Tigers-Yankees Preview

Associated Press  |  Last updated October 13, 2012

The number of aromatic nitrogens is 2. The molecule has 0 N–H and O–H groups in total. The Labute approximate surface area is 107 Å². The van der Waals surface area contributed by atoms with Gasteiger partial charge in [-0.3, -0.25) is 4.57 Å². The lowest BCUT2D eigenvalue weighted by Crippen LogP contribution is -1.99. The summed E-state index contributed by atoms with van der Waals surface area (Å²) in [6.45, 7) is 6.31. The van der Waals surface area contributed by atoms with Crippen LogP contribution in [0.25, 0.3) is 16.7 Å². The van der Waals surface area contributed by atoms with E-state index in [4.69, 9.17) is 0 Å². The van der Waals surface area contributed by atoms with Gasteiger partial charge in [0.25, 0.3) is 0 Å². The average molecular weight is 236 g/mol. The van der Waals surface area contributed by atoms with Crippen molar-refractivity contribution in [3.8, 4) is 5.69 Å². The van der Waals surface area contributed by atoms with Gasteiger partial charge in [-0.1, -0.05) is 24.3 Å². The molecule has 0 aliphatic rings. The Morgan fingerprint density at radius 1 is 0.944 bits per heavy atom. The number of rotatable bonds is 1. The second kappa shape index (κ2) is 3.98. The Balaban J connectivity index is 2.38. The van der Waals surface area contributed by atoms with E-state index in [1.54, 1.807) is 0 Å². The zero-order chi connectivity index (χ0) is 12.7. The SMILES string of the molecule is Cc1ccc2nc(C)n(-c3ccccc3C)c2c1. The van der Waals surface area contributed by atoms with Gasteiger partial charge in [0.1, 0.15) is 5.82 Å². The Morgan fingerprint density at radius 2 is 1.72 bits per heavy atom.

After finishing with baseball's first Triple Crown since 1967, Detroit Tigers slugger Miguel Cabrera is one of the favorites to win his first MVP. Three-time league MVP Alex Rodriguez may not even be in the New York Yankees lineup anymore as the AL championship series begins. Both clubs face short turnarounds for Saturday night's series opener at Yankee Stadium, with Cabrera and Rodriguez in the spotlight for far different reasons. These teams advanced from grueling five-game division series thanks to two wins apiece from their respective aces, CC Sabathia of New York and reigning AL MVP and Cy Young Award winner Justin Verlander for Detroit. Each pitcher went the distance to capture Game 5, with Verlander coming through in a 6-0 win at Oakland on Thursday and Sabathia in a 3-1 home victory Friday over Baltimore. That rules out the aces for this weekend's two games in the Bronx, and the focus instead figures to be on the hitters - and Cabrera in particular. Cabrera turned in a season for the ages with a .330 average, 44 homers and 139 RBIs. He went 5 for 20 with one RBI in the Oakland series, and is a .179 hitter in 11 postseason games against the Yankees. The slugger, however, has hit safely in all 13 of his LCS games, batting .360 with six homers, 13 RBIs and 14 runs scored. "He is just a great hitter," Yankees starter Andy Pettitte said. "Obviously he doesn't have a whole lot of holes. He's got power to the opposite field, and he's got obviously pull power. So when you have got a guy like that, he's tough to get out." Pettitte (0-1, 3.86 ERA) will start Game 1 after giving up three runs over seven-plus innings in Monday's 3-2 loss to the Orioles. Cabrera is 4 for 12 with two homers against him in regular-season play to go along with eight hitless at-bats in the 2003 World Series with Florida. Rodriguez, meanwhile, is in the news for his woes. The third baseman was benched for a playoff game Friday for the first time with New York, with manager Joe Girardi saying the star is "going through a difficult time." The benching came after he was pinch-hit for in each of the previous two games against Baltimore. Raul Ibanez batted for Rodriguez and hit a tying homer in the ninth inning Wednesday before adding a game-winning blast in the 12th for a 3-2 victory. Rodriguez is 2 for 16 with nine strikeouts in the postseason. He went 2 for 18 in last year's division series against Detroit, going 0 for 4 with three strikeouts in a 3-2 home loss in Game 5. "I'm not happy and obviously disappointed," Rodriguez said before Friday's contest. "Want to be in there in the worst way." The Tigers will start only right-handers in this series, beginning with Doug Fister (0-0, 2.57) on Saturday. That means Girardi could sit Rodriguez throughout, although the manager was non-committal after Friday's win. Fister went 1-1 with a 6.52 ERA in two division series games against New York last year as he returns to the site where he prevailed in Game 5 by allowing one run over five innings. Rodriguez went 0 for 4 against him in that series to drop to 1 for 9 in his career. The Tigers right-hander yielded two runs over seven innings Sunday and did not get a decision in a 5-4 home win over the A's. New York has many other struggling hitters besides A-Rod. Robinson Cano is 2 for 22, Nick Swisher is 2 for 18 and former Tigers outfielder Curtis Granderson improved to 3 for 19 after homering in his two-hit performance Friday. Detroit is appearing in the ALCS in consecutive years for the first time after falling to Texas last season. The Tigers won eight of 10 to close the regular season to overtake Chicago for the AL Central title before blowing a two-game lead against the A's and advancing thanks to Verlander. "We don't want to be satisfied," general manager Dave Dombrowski said. "Now we're there. But we've been there before. Now we want that next step. We want eight more wins." Cabrera was just 3 for 15 - albeit with five walks - in last year's division series, but now he's being protected by Prince Fielder, who is trying to improve a .192 career postseason average. "Obviously you have Cabrera in there and Fielder, great hitters," Pettitte said. "Just hope you can get out there and make quality pitches." The Yankees left-hander may be equally concerned about Delmon Young, who is 13 for 24 against him including postseason. Young had three solo homers in last year's division series. Young will be playing his first games in New York since he was arrested there in April on a hate crime harassment charge following a fight at his hotel during which police say he yelled anti-Semitic epithets. Pettitte is 2-1 with a 2.84 ERA in three postseason starts at the new Yankee Stadium, where he last pitched in the playoffs in the 2010 ALCS. He has never faced the Tigers there and hasn't pitched against them anywhere since 2008. New York won six of 10 meetings in the regular season, with Granderson posting team highs of four homers and 12 RBIs. Cabrera and Fielder combined for eight homers and 18 RBIs. Barring any weather problems, the Yankees will become the first team ever to host MLB postseason games on five straight days in Sunday's Game 2 after playing the final three at home against the Orioles.
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